Read the Passage: 2 Peter 1:12-21
Death of Peter (1:12–15)
Peter begins this section with the phrase “For this reason” (2 Pet. 1:12). The reason that he is referencing is the sanctification of his readers (cf. 2 Pet. 1:10–11). In other words, the apostle is saying that because of his desire for his readers’ spiritual growth he wants to remind them of their duty to pursue Christ that they may be “established in the present truth” (2 Pet. 1:12). Note that the term “stir up” that appears in 2 Pet. 1:13 literally refers to waking up one’s mind to action. This, of course, highlights the duty of those in ministry—that is, to encourage spiritual growth among the members of the Body of Christ by pointing believers to the gospel and the truths of Scripture (cf. 2 Tim. 1:6; Heb. 10:24). Note, as well, that Peter uses the word “remind” three times in 2 Pet. 1:12–15. As he notes in this passage, Peter is clearly aware that his prophesied death was at hand.
In 2 Pet. 1:14 Peter refers to his impending death as he writes, “Shortly I must put off my tent, just as our Lord Jesus Christ showed me” (cf. 2 Cor. 5:1). Peter likely wrote these words around the age of seventy from a Roman prison. The church historian Eusebius tells us that Peter was crucified upside-down under Nero’s persecution in AD 68. Peter’s reference here brings to mind Christ’s words, which were prophesied almost forty years earlier, at John 21:18–19, “‘Truly, truly, I say to you, when you were young, you used to dress yourself and walk wherever you wanted, but when you are old, you will stretch out your hands, and another will dress you and carry you where you do not want to go.’ This he said to show by what kind of death he was to glorify God.” Note that the term “decease” in 2 Pet. 1:15 is the Greek word exodos, perhaps used here to bring to mind the Jews’ exodus from bondage in Egypt.
Transfiguration of Jesus (1:16–18)
In 2 Pet. 1:16 Peter begins to give justification for his ministry and message. This passage serves as a foundation from which to warn about the false teachers Peter will address in the next chapter. Here Peter writes that his teachings about “the power and coming of our Lord Jesus Christ” were not “cunningly devised fables” (2 Pet. 1:16). This is because Peter himself was an eyewitness of Jesus’ doctrine and ministry. While the false teachers may have claimed Peter’s teaching was incorrect, Peter held a more authoritative position than they. From Peter’s remarks here, it seems that eschatology was one of the areas that was particularly under attack (cf. 2 Pet. 3:3–4). False teachers usually attack four areas of Christian doctrine: the authority of the Bible, the deity of Jesus Christ, salvation by grace alone, and the return of Jesus. It seems that Peter’s opponents were attaching these areas.
In 2 Pet. 1:17–18 Peter is undoubtedly referencing the event recorded in the Gospels known as the Transfiguration of Christ when he, along with James and John, had briefly seen Jesus in His glorified state on a mountain as He was conversing with Moses and Elijah (cf. Matt. 17:1–6; Mark 9:2–8; Luke 9:28–36). Peter notes two facts about this occasion: first, Jesus had received honor and glory from God the Father; and second, that God had declared, “This is my beloved Son, in whom I am well pleased” (2 Pet. 1:17). Peter seems to bring this particular event up because it shows that the Father had endorsed Jesus’ deity and ministry. It is likely that the false teachers were attacking the deity and/or humanity of Jesus. Interestingly, in all three gospel accounts of the Transfiguration the event follows Jesus’ promise of his coming Kingdom.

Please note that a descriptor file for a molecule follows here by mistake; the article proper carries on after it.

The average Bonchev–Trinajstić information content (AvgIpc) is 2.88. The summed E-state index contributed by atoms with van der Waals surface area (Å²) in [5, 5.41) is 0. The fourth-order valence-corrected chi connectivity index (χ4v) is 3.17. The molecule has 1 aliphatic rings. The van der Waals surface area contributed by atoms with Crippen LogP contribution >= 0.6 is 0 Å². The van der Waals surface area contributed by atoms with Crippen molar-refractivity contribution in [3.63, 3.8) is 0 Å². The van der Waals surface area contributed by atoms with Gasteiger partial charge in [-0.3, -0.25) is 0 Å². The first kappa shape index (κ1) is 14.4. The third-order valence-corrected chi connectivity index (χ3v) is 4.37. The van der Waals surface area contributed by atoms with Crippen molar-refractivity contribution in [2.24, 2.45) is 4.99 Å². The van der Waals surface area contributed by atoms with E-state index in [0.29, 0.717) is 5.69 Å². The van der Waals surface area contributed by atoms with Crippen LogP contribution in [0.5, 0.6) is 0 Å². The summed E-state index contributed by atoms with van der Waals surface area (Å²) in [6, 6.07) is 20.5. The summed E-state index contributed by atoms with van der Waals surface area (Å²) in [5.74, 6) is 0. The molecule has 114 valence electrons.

Nature of Scripture (1:19–21)
In closing this chapter Peter writes, “And we have something more sure, the prophetic word” (2 Pet. 1:19). The Scriptures are sufficient as a “light that shines in a dark place” and will guide until Christ, the Morning Star (cf. Rev. 22:16), returns to rule over his Kingdom. In order to make his point regarding the objectivity of Scripture, Peter writes that “no prophecy of Scripture is of any private interpretation” (2 Pet. 1:20). The Word of God did not originate with man, nor can its meaning be informed by man. As Peter wrote, “Prophecy never came by the will of man, but holy men of God spoke as they were moved by the Holy Spirit” (2 Pet. 1:21). This, of course, does not mean that the writers of Scripture were mechanical dictators for God. Rather, the Holy Spirit used each author’s own personality and style as the Bible was written, yet superintended the content.
- How do you think Peter’s knowledge of his impending death, and manner of his death, shaped his ministry?
- Why do we need constant reminder of the gospel and the others truths of Scripture? How can we better stir up each other toward spiritual progress?
- In light of Peter’s comments in 2 Pet. 1:15, do you think Peter was aware that he was writing Scripture?
- How can you measure the credibility of a pastor or Bible teacher? How can we discern true from false teachers?
- What role does the Holy Spirit play in authenticating the Word of God to believers (cf. 1 Cor. 2:10–16; Heb. 10:15; 1 John 5:6)?